Toodleoo!
Ron Hebbard
 

DrewE

Well-Known Member
Will people be sitting in these chairs? Will they be actively moving about on them? Typical office chairs with wheels have a larger base diameter than dining chairs to help prevent them tipping out from underneath one when sitting and moving; a little care should be exercised with wheeled dining chairs (that were not originally designed to be wheeled).

Putting a stem-style caster in the leg will necessarily weaken the leg (due to the required drilling); if the hole is a significant portion of the leg's cross-section, this could be a significant weakening of it. A swiveling stem caster will also be applying a torque or offset force to the stem since the wheel is off-center, as it must be to swivel properly. This, in turn, applies a bending force to the weakened part of the leg, and could well lead to it splitting or breaking, depending on the leg design and construction. Thin legs, like Louis XV styles, will of course be the most affected. Surrounding the end of the leg with some sort of a sleeve or ferrule would help strengthen it somewhat. Using a caster design that doesn't require removing support material would also be a big help, such as a cup mount caster. Lee Valley sells some nice-looking (but not really inexpensive) brass cup mount casters.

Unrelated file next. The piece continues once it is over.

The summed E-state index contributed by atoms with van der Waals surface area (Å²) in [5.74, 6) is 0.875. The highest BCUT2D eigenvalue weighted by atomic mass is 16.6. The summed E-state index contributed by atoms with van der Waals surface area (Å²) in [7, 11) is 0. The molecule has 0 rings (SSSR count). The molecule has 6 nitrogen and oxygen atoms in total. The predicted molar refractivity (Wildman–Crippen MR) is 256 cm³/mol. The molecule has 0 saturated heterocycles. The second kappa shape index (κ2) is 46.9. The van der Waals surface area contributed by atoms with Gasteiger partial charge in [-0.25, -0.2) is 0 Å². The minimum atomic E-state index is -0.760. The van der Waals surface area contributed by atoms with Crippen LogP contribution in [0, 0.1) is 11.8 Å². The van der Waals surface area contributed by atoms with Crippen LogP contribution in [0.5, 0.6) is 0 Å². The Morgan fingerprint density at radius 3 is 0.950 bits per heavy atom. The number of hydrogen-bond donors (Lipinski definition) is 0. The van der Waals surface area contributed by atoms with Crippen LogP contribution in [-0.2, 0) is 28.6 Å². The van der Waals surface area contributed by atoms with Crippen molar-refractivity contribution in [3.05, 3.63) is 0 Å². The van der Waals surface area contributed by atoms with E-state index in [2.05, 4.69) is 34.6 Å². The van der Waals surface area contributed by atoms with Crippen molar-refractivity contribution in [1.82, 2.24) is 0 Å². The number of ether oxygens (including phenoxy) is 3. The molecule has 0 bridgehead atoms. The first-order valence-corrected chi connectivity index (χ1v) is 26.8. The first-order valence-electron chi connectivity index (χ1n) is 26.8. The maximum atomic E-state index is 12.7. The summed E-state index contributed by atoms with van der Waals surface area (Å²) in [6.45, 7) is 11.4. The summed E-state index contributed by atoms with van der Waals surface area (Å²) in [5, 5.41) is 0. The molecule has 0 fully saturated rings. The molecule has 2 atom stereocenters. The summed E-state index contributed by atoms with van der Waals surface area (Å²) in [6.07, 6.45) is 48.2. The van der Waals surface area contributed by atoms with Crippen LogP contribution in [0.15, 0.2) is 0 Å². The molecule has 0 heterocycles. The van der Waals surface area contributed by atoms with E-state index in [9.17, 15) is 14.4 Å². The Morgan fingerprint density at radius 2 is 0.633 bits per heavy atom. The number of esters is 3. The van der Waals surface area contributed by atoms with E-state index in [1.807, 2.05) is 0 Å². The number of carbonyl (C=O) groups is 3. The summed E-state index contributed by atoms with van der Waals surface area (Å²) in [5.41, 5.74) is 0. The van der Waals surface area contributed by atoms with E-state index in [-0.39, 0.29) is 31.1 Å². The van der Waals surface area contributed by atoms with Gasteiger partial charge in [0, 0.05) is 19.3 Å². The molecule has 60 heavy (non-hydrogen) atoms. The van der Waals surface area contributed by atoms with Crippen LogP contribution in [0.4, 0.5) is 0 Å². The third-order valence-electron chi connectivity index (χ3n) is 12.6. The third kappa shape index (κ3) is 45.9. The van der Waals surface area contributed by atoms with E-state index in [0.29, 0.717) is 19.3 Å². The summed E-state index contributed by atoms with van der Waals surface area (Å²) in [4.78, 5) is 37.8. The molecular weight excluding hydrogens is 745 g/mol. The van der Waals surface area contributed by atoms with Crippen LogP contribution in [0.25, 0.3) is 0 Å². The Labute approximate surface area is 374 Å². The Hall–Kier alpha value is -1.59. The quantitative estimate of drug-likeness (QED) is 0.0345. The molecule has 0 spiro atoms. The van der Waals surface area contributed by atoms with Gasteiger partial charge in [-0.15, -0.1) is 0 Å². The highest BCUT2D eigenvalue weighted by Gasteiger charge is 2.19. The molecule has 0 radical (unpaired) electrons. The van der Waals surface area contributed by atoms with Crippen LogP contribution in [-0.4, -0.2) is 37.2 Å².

Another potential option is to use a ball transfer as a caster. That avoids the bending forces on the legs, and potentially might be able to be inset partway into the leg and so have a low profile. They probably would not roll very well over shag carpet (but, then again, neither would most small casters). I'd probably look into these if I were in your situation...or sliders as Ron mentions.
 

DRU

Active Member
Some additional details, like from Ron's post, and/or pictures would be helpful.

Depending on the desk size/type, you might want to go with pneumatic lift casters or pneumatic brakes.
 

Van

CBMod
CB Mods
Premium Member
Stem casters. The screw in kind could be secured with threaded inserts but depending on the girth of the chair leg you may want to penetrate deeper in the wood or add a thin steel cap to act as a ferrule to keep the leg from splitting. I can tell you from experience that you want to make sure all the legs are drilled at precisely the same angle, which would be perpendicular to the plane the chair sits level at. < wow horrible sentence that>
I would suggest setting a plywood square on the table of your drill press then setting the chair seat upside down on that. If you don't get Stem caster plumb they will want to find the complementary angle and will never roll straight.

I'd start here: https://www.casterdepot.com/shepherd/i001-002

<I wholeheartedly endorse these guys they got me 40 very specific, relatively rare, casters to Hawaii in two days, during lockdown last year.>
 

NickVon

Well-Known Member
@NickVon A few queries:
1; What surface(s) are they rolling on; wood, floor cloths, carpets?

hard wood painted stage deck
2; Will actors be seated on the chairs while rolling or will they be unloaded??
Unloaded
unloaded